Airbnb’s “We accept” spot during the Superbowl and Lyft’s $1m donation to the American Civil Liberties Union were among several pro-immigration responses from brands after President Trump’s travel ban was announced. UK fashion retailer Jigsaw launched its Autumn Winter 17 range with ads saying “Jigsaw loves immigration”. Mainstream brands like Aviva, Target and Verizon are big on supporting Pride and LGBTQ rights. Others talk about mental health at work. The Marketing Society promotes these agendas as if they are the only marketing strategy you need. Read More

Comment | August 2018

Heinz Salad Cream is reportedly changing its name to Heinz Sandwich Cream. This is, we’re told, because people use it more in sandwiches than on salad. But if people have already figured out they can use salad cream in a sandwich, there’s no need to change the name.

Marketers seem to forget that most people think more about whether to pay for one hour or two in the car park, where there’s 50p at stake, Read More

Comment | July 2018

Bud Light’s Dilly Dilly campaign is a useful reminder that Britain and America are divided by a common language. Apparently it’s a big hit in the USA, where the medieval background to the ads connotes Game of Thrones and is therefore, presumably, quite cool. Whereas here in the UK, any self-respecting beer-drinker who shouts “Dilly dilly!” in a bar can expect a lifetime of mockery.

Coca Cola is another global brand that’s traditionally been loved for its upbeat American values. Read More


There’s a sort of Elon Musk cult on Quora, with questions like: How did Elon Musk learn so much? Is Elon Musk a visionary or just a crazy man? Does he think ten times faster than other people? Why doesn’t he wear the same outfit all the time like Mark Zuckerberg does? Does he take vacations? And also: Has Elon Muck committed any crimes? With Elon Musk hurting so many people’s business, how does he stay safe from people that want him “gone”? Read More

Comment | May 2018

Coca Cola is selling alcoholic drinks in cans. Only in Japan, and it’s low alcohol, but it’s still something I could not have imagined from The Cola Cola Company twenty years ago. It’s reported this week that they are experimenting with a uniquely Japanese alcopop called Chu-Hi, containing alcohol, fizzy water, and flavouring.

This tells us one thing for sure, and a couple of maybes. For sure, this looks like a level of flexibility being permitted in local markets that has not been seen since the sacred formula was standardised and the syrup production process centralised. Read More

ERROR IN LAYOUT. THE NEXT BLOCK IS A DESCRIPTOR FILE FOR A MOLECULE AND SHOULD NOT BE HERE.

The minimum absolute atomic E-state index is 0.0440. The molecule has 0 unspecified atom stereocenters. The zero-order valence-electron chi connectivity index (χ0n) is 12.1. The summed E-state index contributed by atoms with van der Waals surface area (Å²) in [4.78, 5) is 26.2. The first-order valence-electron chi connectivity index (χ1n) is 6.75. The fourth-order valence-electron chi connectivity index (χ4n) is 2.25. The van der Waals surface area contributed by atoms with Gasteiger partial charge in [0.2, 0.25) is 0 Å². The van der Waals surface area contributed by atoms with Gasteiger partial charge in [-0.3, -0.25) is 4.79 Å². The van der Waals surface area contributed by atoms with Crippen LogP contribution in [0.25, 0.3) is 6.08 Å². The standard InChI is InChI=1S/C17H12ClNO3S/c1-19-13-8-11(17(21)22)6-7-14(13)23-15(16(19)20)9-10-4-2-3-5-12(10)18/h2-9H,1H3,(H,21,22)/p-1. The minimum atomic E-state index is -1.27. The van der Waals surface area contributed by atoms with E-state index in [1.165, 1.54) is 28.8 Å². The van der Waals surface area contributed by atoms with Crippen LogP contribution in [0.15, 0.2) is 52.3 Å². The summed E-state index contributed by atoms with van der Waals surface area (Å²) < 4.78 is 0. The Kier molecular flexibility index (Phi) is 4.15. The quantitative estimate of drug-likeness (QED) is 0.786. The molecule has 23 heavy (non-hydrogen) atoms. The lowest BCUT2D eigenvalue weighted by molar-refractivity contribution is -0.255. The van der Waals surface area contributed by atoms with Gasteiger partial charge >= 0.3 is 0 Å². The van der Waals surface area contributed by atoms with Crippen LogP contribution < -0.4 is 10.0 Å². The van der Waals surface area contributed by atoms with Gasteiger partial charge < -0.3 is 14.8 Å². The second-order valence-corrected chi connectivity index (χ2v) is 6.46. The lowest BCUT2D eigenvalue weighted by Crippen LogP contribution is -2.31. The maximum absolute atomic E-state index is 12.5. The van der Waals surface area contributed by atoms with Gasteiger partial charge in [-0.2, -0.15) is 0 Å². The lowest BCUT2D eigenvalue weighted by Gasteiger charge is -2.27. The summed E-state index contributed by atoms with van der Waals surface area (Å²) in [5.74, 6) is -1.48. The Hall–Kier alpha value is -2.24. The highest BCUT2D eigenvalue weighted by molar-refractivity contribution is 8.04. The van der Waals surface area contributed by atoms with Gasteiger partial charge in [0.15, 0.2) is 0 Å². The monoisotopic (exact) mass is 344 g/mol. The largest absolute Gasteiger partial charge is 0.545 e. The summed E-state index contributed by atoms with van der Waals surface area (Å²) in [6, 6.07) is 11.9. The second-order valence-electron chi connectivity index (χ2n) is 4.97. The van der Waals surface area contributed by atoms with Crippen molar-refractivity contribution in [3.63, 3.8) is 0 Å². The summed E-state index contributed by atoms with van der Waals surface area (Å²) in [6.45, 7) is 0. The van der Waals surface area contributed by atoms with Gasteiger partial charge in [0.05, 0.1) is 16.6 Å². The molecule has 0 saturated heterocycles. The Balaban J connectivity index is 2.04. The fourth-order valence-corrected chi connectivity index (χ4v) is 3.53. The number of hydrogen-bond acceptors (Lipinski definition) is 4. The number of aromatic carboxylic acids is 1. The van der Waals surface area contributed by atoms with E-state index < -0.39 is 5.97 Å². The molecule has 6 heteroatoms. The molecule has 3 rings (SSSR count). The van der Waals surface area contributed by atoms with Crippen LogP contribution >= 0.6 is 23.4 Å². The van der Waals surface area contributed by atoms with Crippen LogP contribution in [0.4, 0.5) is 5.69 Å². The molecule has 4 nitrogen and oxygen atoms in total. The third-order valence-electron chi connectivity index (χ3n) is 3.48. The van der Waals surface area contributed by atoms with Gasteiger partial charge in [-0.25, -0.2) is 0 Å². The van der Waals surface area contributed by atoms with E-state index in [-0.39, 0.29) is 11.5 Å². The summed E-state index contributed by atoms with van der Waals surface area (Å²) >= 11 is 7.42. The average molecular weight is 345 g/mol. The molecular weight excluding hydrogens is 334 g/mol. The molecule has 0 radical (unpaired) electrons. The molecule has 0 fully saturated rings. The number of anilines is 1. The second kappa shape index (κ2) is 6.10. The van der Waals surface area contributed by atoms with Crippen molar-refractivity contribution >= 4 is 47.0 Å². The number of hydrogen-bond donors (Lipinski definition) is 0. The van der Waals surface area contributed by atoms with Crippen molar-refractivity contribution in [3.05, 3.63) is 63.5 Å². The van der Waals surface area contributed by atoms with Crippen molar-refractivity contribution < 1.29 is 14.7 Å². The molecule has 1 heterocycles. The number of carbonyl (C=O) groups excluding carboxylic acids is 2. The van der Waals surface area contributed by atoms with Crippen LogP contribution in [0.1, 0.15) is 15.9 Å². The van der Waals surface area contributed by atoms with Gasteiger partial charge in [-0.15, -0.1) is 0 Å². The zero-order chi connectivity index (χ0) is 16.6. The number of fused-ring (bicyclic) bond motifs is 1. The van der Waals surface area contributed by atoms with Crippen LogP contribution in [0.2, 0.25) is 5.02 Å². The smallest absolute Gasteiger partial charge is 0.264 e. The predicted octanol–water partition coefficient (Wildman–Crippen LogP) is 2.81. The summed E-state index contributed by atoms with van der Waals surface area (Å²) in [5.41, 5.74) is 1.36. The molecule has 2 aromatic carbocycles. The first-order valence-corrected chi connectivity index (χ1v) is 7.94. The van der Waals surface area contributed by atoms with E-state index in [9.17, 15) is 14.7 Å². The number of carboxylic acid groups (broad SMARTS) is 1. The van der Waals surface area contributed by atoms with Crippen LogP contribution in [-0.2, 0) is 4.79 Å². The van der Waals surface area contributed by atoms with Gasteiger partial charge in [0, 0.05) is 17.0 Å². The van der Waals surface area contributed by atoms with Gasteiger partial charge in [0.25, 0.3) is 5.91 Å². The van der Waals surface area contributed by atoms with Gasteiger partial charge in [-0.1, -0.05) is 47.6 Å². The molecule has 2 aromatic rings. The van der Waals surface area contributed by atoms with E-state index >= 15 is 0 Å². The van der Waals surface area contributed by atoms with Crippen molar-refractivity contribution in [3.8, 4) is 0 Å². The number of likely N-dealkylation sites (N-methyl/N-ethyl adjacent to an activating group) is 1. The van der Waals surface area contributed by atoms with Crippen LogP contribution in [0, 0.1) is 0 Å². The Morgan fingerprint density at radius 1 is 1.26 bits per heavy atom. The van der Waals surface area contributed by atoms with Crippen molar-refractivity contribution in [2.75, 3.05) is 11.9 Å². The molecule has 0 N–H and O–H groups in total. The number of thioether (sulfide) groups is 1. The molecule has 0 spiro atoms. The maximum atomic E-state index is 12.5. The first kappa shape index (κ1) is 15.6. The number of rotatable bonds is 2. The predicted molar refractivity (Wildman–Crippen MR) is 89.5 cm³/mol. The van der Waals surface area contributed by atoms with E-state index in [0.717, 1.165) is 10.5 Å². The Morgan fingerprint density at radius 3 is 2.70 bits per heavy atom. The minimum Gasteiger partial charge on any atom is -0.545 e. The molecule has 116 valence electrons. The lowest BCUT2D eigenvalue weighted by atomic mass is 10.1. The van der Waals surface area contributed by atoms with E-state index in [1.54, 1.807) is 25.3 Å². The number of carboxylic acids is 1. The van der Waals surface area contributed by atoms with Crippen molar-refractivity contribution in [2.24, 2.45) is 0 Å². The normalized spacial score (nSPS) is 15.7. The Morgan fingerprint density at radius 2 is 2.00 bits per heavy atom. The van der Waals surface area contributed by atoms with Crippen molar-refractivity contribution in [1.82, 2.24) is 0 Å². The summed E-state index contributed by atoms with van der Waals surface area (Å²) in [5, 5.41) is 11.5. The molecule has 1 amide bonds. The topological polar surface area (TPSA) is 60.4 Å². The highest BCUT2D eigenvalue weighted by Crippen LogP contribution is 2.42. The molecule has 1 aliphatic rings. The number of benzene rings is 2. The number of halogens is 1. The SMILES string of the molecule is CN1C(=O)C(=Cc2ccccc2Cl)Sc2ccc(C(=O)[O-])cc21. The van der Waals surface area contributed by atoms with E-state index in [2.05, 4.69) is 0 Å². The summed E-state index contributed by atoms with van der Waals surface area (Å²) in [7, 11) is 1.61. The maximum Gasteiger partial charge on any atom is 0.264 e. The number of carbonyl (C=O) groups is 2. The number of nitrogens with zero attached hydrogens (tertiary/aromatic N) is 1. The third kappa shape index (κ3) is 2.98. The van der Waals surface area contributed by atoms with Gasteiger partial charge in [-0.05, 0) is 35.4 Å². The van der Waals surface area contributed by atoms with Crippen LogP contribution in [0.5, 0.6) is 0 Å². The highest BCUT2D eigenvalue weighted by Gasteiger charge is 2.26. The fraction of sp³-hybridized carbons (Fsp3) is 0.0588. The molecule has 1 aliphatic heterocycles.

Comment | March 2018

Paperchase is in the news for the wrong reasons. They ran a free gift-wrap promo with the Daily Mail last weekend. It’s news because it triggered a campaign against them on Twitter. This in turn prompted them to tweet, “We now know we were wrong to do this – we’re truly sorry and we won’t ever do it again. Thanks for telling us what you really think, and we apologise if we have let you down on this one. Read More

Comment | November 2017

The hurricanes that hit the Caribbean and southern US states in recent weeks created an opportunity, uncomfortable though it is to say so. But businesses that grab the short term revenue opportunities risk long term damage. By contrast, those that put people and their needs ahead of a fast buck can earn approval and support that lasts for years.

A natural disaster presents an obvious business opportunity. Urgency and scarcity remove price sensitivity. Read More

Comment | September 2017

Packaging is the always-on media channel of supermarket brands, a powerful signal of a brand’s honest intentions. But that message can be subverted, or can simply go a bit awry. Strong brands caught in errors or misdemeanours need not worry. They will always be forgiven.

Dorset Cereals is a successful premium-priced brand with a distinctive proposition backed up by great products. Honey Granola is my favourite. They’ve just made a subtle pack design tweak. Read More

Comment | May 2017

What’s going on in the airline business?  It’s not just United man-handling passengers like excess baggage, or refusing people in the wrong clothes. British Airways is also attracting a lot of the wrong sort of attention for the changes it’s made to its short haul food service. While these airlines chase efficiency to reduce fares, Michael O Leary’s Ryanair has seen the customer service light, with a cheesy but seemingly sincere TV ad saying they won’t treat you mean any more. Read More


The latest #fakenews is that Waterstones have opened “unbranded bookshops”. Despite what many trustworthy sources are reporting, Waterstones, the last remaining chain of specialist bookshops on the high street, have done nothing of the sort. The real story is that a national retail chain is creating hyper-local brands, one-off retail outlets seemingly tailored to their location.  If they deliver on what those brands promise, they’ll be doing us all a favour.

Southwold Books in Suffolk, Read More

Comment | March 2017